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April, 2010

  1. defining the home away from home.

    April 30, 2010 by Danielle

    coming from a simple, small town, place of almost unbearable familiarity, transplanted into a strange land where living outside the bounds of necessity is the norm. as much as your heart resists, time will wear you down and you will eventually come to refer to this place as “home.” whether it slips in conversation or it’s a conscious decision, immediately after the first time the word is uttered, “home,” you will feel the sense of betrayal. the judas to your entire upbringing. i can almost hear my mom’s heart breaking, even from so many miles away… so you refer to city home as home, and the small town as “home home.” this solution is awkward and cumbersome and you hate that you sound like a preschooler.

    but i have found a comfortable middle ground. fervishly scrambling to define “home” as a place with 4 walls and a designated parking place, i have finally realized that home is not wherever you hang your hat (or converse allstars). i’ve been granted sanctuary not in a place, but in a person. wandering these friendless streets, i’ve stumbled upon a familiar face, yet one i’ve never seen before. i recognize something within this person, a heart akin to mine. another transplanted soul. “are you from around here?” “no.” “good.” it is in this person that i have found the familiarity i have yearned for, it is in this person that i seek solace, my own private small town refuge nearly buried alive and tangled in the tendrils of this city… but i found it before it was completely consumed, and more importantly, it found me before i was. it is here that i’ve found home again.


  2. so close to the pain I might as well BE the serrated edge.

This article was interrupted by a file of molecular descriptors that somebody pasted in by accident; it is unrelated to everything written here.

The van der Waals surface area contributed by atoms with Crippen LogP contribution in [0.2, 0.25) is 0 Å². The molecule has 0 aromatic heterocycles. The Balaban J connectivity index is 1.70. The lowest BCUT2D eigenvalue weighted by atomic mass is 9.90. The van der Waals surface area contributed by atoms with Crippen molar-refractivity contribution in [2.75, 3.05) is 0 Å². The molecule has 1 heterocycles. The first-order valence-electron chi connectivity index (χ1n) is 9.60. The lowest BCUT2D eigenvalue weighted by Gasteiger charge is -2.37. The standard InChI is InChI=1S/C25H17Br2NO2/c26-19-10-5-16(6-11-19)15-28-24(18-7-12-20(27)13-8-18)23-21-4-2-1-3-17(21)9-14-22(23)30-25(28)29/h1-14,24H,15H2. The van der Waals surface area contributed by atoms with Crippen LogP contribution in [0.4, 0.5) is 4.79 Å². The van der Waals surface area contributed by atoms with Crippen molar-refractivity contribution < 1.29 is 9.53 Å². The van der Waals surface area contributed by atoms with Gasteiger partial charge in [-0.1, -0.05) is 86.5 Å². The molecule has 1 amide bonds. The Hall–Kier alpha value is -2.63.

April 26, 2010 by Danielle

    Paper handed back upside down. Protocol, but for some reason this time a pit forms in my belly. Perhaps it was the way the professor seemed to nervously, deliberately scamper away before I had the chance to flip it over. Maybe this was in my mind. Regardless, my intuition prevailed. For some reason this talent only rears its head to sock me in the gut, never the bearer of good news. Never a hintuition, always a shituition.

    Flipped it and flipped out. Is that uh… that has to be an “8.” No way that’s a “5.” Skim to the bottom, definitely a 5. Did I really just get a 50 on something? Pit turns to sea sickness. The class churns. Good news is there are probably plenty of lifeboats, since I seem to be the only one going over.

    Sweaty, fretty, racing thoughts. Hustling and bustling and laughing around me, but I am disconnected. I am simply an observer right now, not a participant. I am a visitor to the museum of People Who Don’t Wish They Were Dead Right This Second. I might just puke.

    Another professor enters, announces the simulation procedure due today. Normally I’d be freaking out that I didn’t look over the material for it, but I’m already upside down and can barely breathe, what’s another drop in this pool I’m drowning in. I need to get out. Need to leave. None of this matters anymore. But still in a daze, faze, haze, maze I absent-mindedly raise my hand when she asks who hasn’t participated in the “primary” nurse role yet. For some reason I am the only one who raises her hand, although 28 out of these 30 girls should have done so as well. Inevitably, I am chosen to play in this role today, pretending to be nurse in front of the entire class. Although today more than ever, I truly feel as  if I am pretending, playing dress-up, just making a mess of things I shouldn’t be touching.